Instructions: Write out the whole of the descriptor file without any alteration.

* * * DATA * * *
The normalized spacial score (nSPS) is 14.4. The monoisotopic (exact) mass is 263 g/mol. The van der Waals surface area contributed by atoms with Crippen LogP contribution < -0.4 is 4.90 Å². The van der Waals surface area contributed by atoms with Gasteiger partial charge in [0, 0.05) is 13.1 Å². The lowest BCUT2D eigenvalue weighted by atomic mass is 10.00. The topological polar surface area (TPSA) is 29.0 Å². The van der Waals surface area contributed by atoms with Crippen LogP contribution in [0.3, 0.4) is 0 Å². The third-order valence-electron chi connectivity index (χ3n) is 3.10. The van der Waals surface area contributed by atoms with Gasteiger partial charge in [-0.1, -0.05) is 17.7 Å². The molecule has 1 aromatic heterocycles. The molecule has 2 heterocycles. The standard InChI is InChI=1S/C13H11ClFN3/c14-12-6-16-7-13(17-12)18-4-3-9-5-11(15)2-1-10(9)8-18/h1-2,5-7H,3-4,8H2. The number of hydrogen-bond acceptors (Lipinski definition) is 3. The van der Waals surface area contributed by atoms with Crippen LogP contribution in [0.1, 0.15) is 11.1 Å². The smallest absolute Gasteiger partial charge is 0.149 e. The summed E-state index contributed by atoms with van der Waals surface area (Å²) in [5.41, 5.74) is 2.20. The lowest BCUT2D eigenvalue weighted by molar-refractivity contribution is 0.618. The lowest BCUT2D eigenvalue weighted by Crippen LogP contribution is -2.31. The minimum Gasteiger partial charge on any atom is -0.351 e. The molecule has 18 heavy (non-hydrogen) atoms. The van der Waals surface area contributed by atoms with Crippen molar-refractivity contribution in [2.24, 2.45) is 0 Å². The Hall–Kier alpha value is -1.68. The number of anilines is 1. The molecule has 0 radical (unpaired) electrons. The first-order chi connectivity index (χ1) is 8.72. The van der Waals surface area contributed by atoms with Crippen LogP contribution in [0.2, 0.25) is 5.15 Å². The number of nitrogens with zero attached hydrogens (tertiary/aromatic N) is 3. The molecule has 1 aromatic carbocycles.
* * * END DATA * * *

The normalized spacial score (nSPS) is 14.4. The monoisotopic (exact) mass is 263 g/mol. The van der Waals surface area contributed by atoms with Crippen LogP contribution < -0.4 is 4.90 Å². The van der Waals surface area contributed by atoms with Gasteiger partial charge in [0, 0.05) is 13.1 Å². The lowest BCUT2D eigenvalue weighted by atomic mass is 10.00. The topological polar surface area (TPSA) is 29.0 Å². The van der Waals surface area contributed by atoms with Crippen LogP contribution in [0.3, 0.4) is 0 Å². The third-order valence-electron chi connectivity index (χ3n) is 3.10. The van der Waals surface area contributed by atoms with Gasteiger partial charge in [-0.1, -0.05) is 17.7 Å². The molecule has 1 aromatic heterocycles. The molecule has 2 heterocycles. The standard InChI is InChI=1S/C13H11ClFN3/c14-12-6-16-7-13(17-12)18-4-3-9-5-11(15)2-1-10(9)8-18/h1-2,5-7H,3-4,8H2. The number of hydrogen-bond acceptors (Lipinski definition) is 3. The van der Waals surface area contributed by atoms with Crippen LogP contribution in [0.1, 0.15) is 11.1 Å². The smallest absolute Gasteiger partial charge is 0.149 e. The summed E-state index contributed by atoms with van der Waals surface area (Å²) in [5.41, 5.74) is 2.20. The lowest BCUT2D eigenvalue weighted by molar-refractivity contribution is 0.618. The lowest BCUT2D eigenvalue weighted by Crippen LogP contribution is -2.31. The minimum Gasteiger partial charge on any atom is -0.351 e. The molecule has 18 heavy (non-hydrogen) atoms. The van der Waals surface area contributed by atoms with Crippen molar-refractivity contribution in [2.24, 2.45) is 0 Å². The Hall–Kier alpha value is -1.68. The number of anilines is 1. The molecule has 0 radical (unpaired) electrons. The first-order chi connectivity index (χ1) is 8.72. The van der Waals surface area contributed by atoms with Crippen LogP contribution in [0.2, 0.25) is 5.15 Å². The number of nitrogens with zero attached hydrogens (tertiary/aromatic N) is 3. The molecule has 1 aromatic carbocycles.